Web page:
Last year’s launch of the AIxMusic Festival at the extraordinary site of St. Florian Monastery was a huge success. It proved to be a promising starting point for a platform that doesn’t only address important issues on the ethical and creative dimensions of artificial intelligence, but also brings together great minds from a variety of disciplines on an international scale. As a forerunner and early adopter of technology, music is the ideal medium to spark a debate around these topics. Thus, for the second time, Ars Electronica is organizing the AIxMusic Festival in collaboration with the European Commission as part of the STARTS initiative.
This year, the AIxMusic Festival focuses on a deep insight into the latest research and artistic practices developed in conjunction with artificial intelligence and paying special attention to its potential to facilitate networked remote collaboration among musicians. In light of the difficult situation presented by coronavirus, digital information and communication tools became crucial solutions for artists to interact and perform at all. However, it is also clear that artificial intelligence harbours even greater possibilities for a networked approach to music, which is why Ars Electronica wants to contribute to the steady research and development in the field by actively encouraging interdisciplinary experiments with this technology. Due to the hybrid structure of the festival this year, the program includes on-site performances in Linz and other locations worldwide that will be streamed or showcased entirely online. The online platform invites different professionals – artists, musicians, composers and researchers – to discuss human-machine-interaction alongside concerts and performances, conferences, workshops and online exhibitions.
AIxMusic Conferences / Talks
Ars Electronica AIxMusic Online Hackathon: Final Presentations
Annelies Termeer (NL) moderator + Participants
For the occasion of the first online Festival, Ars Electronica will host its first international AIxMusic Hackathon as part of the AIxMusic Festival 2020.
AIxMusic – Artificial Stupidity
Moisés Horta-Valenzuela (MX/US), Artemi-Maria Gioti (GR), Ali Nikrang (AT), Alex Braga (IT) and Portrait XO (US)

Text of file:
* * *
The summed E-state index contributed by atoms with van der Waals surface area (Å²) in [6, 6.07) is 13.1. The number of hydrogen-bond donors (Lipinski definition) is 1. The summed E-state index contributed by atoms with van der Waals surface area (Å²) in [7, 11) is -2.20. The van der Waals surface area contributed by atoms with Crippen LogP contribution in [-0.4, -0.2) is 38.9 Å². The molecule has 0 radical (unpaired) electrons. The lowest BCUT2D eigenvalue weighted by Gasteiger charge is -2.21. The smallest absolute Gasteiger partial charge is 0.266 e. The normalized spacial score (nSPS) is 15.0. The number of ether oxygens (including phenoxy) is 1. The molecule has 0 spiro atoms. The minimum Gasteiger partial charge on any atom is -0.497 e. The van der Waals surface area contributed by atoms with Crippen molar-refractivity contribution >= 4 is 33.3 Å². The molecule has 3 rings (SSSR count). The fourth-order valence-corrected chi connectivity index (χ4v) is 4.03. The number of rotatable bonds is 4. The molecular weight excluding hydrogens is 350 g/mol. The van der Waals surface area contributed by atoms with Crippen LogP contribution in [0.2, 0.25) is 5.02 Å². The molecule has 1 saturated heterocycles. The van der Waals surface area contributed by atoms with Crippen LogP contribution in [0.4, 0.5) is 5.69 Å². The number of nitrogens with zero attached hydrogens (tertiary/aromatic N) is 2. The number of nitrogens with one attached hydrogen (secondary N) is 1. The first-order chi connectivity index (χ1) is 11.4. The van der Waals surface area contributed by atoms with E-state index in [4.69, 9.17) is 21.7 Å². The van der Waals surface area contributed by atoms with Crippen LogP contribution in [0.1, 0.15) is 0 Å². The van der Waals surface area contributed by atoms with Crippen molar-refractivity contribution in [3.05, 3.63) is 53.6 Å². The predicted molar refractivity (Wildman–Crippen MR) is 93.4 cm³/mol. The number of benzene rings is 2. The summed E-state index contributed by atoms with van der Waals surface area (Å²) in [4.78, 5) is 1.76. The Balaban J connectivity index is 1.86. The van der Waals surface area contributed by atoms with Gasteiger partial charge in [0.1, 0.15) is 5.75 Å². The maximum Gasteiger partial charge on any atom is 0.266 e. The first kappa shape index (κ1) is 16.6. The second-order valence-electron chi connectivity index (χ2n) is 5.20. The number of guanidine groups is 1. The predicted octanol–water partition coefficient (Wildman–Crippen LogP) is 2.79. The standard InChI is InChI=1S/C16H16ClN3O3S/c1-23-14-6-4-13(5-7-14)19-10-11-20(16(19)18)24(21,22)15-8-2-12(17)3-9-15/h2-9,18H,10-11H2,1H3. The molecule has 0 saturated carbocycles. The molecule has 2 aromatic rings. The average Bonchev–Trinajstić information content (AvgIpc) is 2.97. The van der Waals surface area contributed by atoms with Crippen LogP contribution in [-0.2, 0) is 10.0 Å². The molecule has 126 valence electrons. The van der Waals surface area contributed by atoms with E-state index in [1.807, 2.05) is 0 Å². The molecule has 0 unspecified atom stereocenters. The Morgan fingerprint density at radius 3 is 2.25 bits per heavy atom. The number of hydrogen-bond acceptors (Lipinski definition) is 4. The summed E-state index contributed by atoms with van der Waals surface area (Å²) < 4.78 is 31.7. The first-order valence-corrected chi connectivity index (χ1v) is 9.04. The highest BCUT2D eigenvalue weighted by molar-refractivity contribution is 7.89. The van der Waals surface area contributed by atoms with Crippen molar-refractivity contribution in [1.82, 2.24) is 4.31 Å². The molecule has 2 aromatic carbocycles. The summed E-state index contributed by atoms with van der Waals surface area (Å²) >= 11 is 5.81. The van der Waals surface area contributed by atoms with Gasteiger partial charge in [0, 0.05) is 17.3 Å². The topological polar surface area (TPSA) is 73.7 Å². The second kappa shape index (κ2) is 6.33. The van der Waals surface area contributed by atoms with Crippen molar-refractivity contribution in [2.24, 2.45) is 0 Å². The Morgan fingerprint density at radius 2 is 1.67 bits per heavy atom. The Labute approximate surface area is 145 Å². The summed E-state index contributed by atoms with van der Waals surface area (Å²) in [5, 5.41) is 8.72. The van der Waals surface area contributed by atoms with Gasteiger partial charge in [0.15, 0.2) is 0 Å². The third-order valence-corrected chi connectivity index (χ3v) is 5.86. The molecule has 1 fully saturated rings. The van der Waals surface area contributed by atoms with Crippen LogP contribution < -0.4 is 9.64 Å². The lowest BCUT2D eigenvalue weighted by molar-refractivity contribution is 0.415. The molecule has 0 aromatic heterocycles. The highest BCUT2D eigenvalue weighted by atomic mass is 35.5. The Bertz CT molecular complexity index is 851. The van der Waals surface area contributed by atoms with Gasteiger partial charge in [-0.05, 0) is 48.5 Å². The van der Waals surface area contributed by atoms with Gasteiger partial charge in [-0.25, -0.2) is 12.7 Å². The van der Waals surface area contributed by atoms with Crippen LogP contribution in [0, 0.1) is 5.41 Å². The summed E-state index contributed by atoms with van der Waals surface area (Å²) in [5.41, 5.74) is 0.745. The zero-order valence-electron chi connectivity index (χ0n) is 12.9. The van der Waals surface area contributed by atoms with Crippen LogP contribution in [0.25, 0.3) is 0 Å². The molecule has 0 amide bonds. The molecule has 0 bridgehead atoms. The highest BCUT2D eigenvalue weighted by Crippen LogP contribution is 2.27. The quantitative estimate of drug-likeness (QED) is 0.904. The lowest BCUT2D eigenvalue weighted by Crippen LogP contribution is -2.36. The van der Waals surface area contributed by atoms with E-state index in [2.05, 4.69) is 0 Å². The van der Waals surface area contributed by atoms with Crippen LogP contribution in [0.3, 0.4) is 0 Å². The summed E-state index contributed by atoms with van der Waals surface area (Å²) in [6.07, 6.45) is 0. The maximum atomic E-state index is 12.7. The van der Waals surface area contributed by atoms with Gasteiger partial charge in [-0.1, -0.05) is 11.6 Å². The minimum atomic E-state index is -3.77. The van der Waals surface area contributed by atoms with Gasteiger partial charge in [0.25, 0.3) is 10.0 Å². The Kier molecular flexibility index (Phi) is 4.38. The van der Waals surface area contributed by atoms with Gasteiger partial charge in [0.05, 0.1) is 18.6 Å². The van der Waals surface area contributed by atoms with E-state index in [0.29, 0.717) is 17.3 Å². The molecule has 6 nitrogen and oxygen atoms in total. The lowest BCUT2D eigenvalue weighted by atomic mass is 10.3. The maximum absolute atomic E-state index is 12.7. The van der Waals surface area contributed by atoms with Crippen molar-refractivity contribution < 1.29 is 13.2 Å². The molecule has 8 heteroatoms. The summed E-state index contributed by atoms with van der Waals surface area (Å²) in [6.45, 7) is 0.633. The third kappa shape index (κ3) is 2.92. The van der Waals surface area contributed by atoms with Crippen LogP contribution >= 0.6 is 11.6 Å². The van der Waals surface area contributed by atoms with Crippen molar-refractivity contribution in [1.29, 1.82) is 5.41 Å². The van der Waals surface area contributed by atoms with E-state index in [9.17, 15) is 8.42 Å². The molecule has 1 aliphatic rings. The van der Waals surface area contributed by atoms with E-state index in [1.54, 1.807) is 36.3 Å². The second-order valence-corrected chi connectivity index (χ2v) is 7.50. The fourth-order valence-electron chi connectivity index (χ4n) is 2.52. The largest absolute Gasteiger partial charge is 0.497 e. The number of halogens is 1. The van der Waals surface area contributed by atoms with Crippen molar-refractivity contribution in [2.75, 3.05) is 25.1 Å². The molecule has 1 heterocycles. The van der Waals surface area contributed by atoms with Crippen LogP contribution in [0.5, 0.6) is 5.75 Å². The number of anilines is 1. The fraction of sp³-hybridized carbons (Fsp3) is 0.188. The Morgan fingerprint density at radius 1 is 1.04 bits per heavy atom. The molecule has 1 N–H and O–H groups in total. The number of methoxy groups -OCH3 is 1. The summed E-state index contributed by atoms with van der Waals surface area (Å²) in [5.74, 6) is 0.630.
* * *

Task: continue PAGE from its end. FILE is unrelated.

The panel on Artificial Stupidity invites artist present at the Ars Electronica Festival to share their experiences in the context of AIxMusic. AI is a media trend right now and a controversial topic.
AI x Music Festival: Bot Bop Musical creation and innovation with AI
Andrew Claes (BE) and Dago Sondervan (NL)
Musical phrases are fed in real-time to a live coded machine learning model. The emerging virtual agent reacts and is again reacted to, creating an organic feedback loop. Utilising improvisational, instant composing and algorithmic musical techniques, listen to the duo becoming a trio during the course of this performance.
Interdependence with Richie Hawtin: AI for humans
Holly Herndon, Matt Dryhust
In this discussion we explode the false binary of humans and machines in the music making process, explore ways that AI systems could actually help get more humans paid rather than displace them, and discuss the necessity of artists having a seat at the table in the process of AI tool development.
John MacCallum(USA), Jeff Lubow (USA)
In this workshop, we will provide a brief, practical introduction to odot, a dynamic, multi-paradigm programming environment that operates on Open Sound Control. Developed at CNMAT beginning in 2007, odot has evolved into a powerful and robust suite of tools useful in a variety of contexts, from gesture signal processing to computer-aided composition. During this workshop, we will discuss the current state of the package and the future of the project.
AI x MUSIC: Artificial Creativity or Enhanced Humanity
The Grid (US/EU), Christine Payne (US), Monica Dinculescu (US), Ali Nikrang (AT), Clara Blume (AT/US)